Collecting together in one place the information about Lancashire wildlife published on blogs. To help people discover, enjoy and protect our local natural history. Please note the content of any blog post on this site is the property of the specific blog publisher and not this website.
The news today confirmed what we all knew already in that the summer has been the hottest overall in England on record. It’s certainly ben a very sunny one with my PV installation hitting record figures through May and June though late July and August have been a little more ‘normal’. This weather has my garden plants in at right tizzy. Many have done well but a lot of the ‘early autumn’ flowers are already starting to go over which may not be good for the insects.
Female Ghost Moth
Moth records have certainly been a but topsy-turvy - generally a poor summer but I’ve had a couple of really odd records of salt marsh species which have turned up in my garden trap - how bizarre! Butterflies have been good in the garden with a Painted Lady rather regular.
I've also tried my hand at hoverfly identification - a minefield but something to pass fine summer days once the moth trap is empty and no birds around.
Local birding has been a little frustrating of late but, nevertheless, I’ve seen some good birds on Rishton Reservoir which, once again, has dropped very low due to a leak in the canal somewhere along our section. This has revealed some lovely mud but had unintended consequences on the pair of Great Crested Grebes that nested on the small res. They produced two young but as the water level dropped, the patch of after available to them diminished and eventually the parents left the youngsters to it. Amazingly one of them managed to find the culvert under the railway track and swam to safety. The other must have perished.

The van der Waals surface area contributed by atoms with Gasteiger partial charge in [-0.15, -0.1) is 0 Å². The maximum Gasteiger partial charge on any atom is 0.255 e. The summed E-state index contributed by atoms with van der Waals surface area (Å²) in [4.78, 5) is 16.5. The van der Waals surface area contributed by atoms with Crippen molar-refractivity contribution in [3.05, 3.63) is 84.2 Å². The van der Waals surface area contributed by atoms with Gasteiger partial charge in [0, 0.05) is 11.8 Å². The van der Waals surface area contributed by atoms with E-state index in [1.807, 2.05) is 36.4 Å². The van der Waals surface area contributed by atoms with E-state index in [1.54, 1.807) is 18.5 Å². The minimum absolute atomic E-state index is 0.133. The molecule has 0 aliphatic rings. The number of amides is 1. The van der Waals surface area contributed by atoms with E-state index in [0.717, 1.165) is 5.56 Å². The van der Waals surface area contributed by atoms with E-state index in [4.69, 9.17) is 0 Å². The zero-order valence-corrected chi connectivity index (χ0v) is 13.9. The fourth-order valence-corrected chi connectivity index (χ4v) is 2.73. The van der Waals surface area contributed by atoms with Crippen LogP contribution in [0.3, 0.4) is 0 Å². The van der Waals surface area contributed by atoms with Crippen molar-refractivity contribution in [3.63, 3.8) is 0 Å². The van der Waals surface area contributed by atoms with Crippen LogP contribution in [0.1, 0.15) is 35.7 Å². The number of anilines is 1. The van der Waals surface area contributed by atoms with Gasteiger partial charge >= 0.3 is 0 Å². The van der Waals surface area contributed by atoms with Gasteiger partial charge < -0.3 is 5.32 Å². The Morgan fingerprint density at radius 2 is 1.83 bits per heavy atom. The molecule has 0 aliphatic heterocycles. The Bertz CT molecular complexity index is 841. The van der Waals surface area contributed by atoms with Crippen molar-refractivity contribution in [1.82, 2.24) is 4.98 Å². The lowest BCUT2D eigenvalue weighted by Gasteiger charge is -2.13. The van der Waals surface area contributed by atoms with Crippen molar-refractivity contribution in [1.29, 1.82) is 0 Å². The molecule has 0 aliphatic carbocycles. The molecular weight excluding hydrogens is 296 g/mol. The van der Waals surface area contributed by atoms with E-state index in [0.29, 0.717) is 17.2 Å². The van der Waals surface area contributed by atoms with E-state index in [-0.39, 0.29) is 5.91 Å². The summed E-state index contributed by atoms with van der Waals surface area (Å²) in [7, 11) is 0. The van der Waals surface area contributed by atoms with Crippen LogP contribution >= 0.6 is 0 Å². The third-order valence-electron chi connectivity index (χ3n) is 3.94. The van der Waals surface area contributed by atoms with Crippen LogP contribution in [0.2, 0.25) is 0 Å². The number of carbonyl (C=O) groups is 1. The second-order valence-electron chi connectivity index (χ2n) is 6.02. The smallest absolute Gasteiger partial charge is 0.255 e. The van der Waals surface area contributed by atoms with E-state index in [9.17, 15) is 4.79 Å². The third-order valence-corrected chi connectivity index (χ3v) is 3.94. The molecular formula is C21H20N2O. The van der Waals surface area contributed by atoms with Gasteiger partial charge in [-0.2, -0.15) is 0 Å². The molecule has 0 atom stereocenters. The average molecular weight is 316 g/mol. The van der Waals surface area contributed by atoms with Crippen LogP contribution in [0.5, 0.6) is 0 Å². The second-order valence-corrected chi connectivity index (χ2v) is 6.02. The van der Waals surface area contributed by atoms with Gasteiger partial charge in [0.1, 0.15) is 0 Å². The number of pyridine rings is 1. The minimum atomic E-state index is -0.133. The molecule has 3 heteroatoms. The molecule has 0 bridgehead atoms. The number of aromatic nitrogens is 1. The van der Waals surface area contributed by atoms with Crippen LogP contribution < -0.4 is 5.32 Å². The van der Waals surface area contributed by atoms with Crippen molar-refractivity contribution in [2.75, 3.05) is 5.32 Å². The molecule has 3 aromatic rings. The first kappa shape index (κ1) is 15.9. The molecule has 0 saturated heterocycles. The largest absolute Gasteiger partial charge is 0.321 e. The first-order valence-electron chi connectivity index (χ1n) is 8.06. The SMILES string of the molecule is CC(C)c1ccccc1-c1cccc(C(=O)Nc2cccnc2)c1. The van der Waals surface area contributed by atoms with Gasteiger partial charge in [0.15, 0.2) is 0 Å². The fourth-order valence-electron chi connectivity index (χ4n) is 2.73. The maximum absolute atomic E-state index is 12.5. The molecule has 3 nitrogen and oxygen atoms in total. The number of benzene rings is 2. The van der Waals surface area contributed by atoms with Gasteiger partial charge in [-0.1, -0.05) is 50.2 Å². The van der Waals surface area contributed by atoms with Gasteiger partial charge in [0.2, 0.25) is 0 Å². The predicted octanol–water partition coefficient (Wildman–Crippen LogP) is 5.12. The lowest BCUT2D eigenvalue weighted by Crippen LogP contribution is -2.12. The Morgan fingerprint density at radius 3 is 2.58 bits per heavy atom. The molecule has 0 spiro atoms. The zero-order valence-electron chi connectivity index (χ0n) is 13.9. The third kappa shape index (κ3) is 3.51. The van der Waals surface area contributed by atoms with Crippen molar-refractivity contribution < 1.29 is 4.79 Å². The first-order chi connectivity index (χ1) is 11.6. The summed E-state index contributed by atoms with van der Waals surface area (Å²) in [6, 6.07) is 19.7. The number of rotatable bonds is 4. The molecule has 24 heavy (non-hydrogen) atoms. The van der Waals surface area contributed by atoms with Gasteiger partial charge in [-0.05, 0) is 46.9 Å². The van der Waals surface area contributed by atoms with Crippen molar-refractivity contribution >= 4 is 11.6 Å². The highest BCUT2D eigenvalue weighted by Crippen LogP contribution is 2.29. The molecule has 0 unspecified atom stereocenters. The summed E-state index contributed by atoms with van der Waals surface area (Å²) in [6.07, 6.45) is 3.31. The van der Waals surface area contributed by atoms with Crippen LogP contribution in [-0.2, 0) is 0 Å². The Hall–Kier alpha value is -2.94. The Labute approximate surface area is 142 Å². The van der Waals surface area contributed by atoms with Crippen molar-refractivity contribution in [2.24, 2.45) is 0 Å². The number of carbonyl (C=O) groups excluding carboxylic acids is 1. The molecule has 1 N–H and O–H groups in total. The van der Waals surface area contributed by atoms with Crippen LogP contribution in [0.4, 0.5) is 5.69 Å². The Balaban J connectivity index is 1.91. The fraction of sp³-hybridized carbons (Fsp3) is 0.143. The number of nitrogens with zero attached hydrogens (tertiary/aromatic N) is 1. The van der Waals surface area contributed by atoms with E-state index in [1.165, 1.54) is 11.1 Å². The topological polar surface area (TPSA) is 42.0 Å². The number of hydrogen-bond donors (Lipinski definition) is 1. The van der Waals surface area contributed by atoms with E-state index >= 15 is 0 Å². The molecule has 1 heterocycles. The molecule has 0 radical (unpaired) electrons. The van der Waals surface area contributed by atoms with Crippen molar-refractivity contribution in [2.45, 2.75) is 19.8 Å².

The mud on the west back attracted in a few waders but nothing like as many as last year. A juvenile Avocet was most unexpected though perhaps a long overdue visitor considering their range expansion. There’s been very few hirundines around this year but a good number of gulls have been loafing on the waters edge. A couple of weeks ago there were at least 500 LBBG’s and in amongst them was what I think must have been a juvenile Caspian Gull but it was missing one feature that would have clinched it.
Possible juvenile Caspian Gull
The same day a juvenile Kittiwake dropped in and in the preceding week I’d had up to two little Egrets! So imagine my surprise this-morning when I got down there in heavy drizzle to see a Great White Egret wading through the water. Unfortunately it didn’t hang around but I managed a few images to record the event.